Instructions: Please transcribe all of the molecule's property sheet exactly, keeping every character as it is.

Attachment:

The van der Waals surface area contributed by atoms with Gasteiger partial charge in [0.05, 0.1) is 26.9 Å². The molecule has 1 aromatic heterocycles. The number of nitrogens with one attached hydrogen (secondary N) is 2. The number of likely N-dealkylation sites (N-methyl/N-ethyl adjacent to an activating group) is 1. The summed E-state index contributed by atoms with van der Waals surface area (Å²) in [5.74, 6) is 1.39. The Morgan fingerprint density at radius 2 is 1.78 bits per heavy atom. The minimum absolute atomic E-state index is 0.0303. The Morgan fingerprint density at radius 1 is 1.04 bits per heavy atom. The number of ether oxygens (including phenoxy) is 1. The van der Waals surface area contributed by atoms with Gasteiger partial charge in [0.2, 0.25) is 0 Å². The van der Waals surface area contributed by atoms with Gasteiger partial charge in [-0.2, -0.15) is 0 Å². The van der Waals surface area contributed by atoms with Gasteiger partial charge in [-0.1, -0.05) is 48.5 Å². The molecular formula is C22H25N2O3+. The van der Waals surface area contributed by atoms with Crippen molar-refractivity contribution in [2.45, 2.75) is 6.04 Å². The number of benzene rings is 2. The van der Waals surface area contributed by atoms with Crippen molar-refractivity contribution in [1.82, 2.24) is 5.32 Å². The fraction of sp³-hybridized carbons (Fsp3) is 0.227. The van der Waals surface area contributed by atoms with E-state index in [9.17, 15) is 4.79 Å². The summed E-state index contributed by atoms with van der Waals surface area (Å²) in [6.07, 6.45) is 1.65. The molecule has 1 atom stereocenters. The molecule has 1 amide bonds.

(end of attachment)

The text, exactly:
The van der Waals surface area contributed by atoms with Gasteiger partial charge in [0.05, 0.1) is 26.9 Å². The molecule has 1 aromatic heterocycles. The number of nitrogens with one attached hydrogen (secondary N) is 2. The number of likely N-dealkylation sites (N-methyl/N-ethyl adjacent to an activating group) is 1. The summed E-state index contributed by atoms with van der Waals surface area (Å²) in [5.74, 6) is 1.39. The Morgan fingerprint density at radius 2 is 1.78 bits per heavy atom. The minimum absolute atomic E-state index is 0.0303. The Morgan fingerprint density at radius 1 is 1.04 bits per heavy atom. The number of ether oxygens (including phenoxy) is 1. The van der Waals surface area contributed by atoms with Gasteiger partial charge in [0.2, 0.25) is 0 Å². The van der Waals surface area contributed by atoms with Gasteiger partial charge in [-0.2, -0.15) is 0 Å². The van der Waals surface area contributed by atoms with Gasteiger partial charge in [-0.1, -0.05) is 48.5 Å². The molecular formula is C22H25N2O3+. The van der Waals surface area contributed by atoms with Crippen molar-refractivity contribution in [2.45, 2.75) is 6.04 Å². The number of benzene rings is 2. The van der Waals surface area contributed by atoms with Crippen molar-refractivity contribution in [1.82, 2.24) is 5.32 Å². The fraction of sp³-hybridized carbons (Fsp3) is 0.227. The van der Waals surface area contributed by atoms with E-state index in [9.17, 15) is 4.79 Å². The summed E-state index contributed by atoms with van der Waals surface area (Å²) in [6.07, 6.45) is 1.65. The molecule has 1 atom stereocenters. The molecule has 1 amide bonds.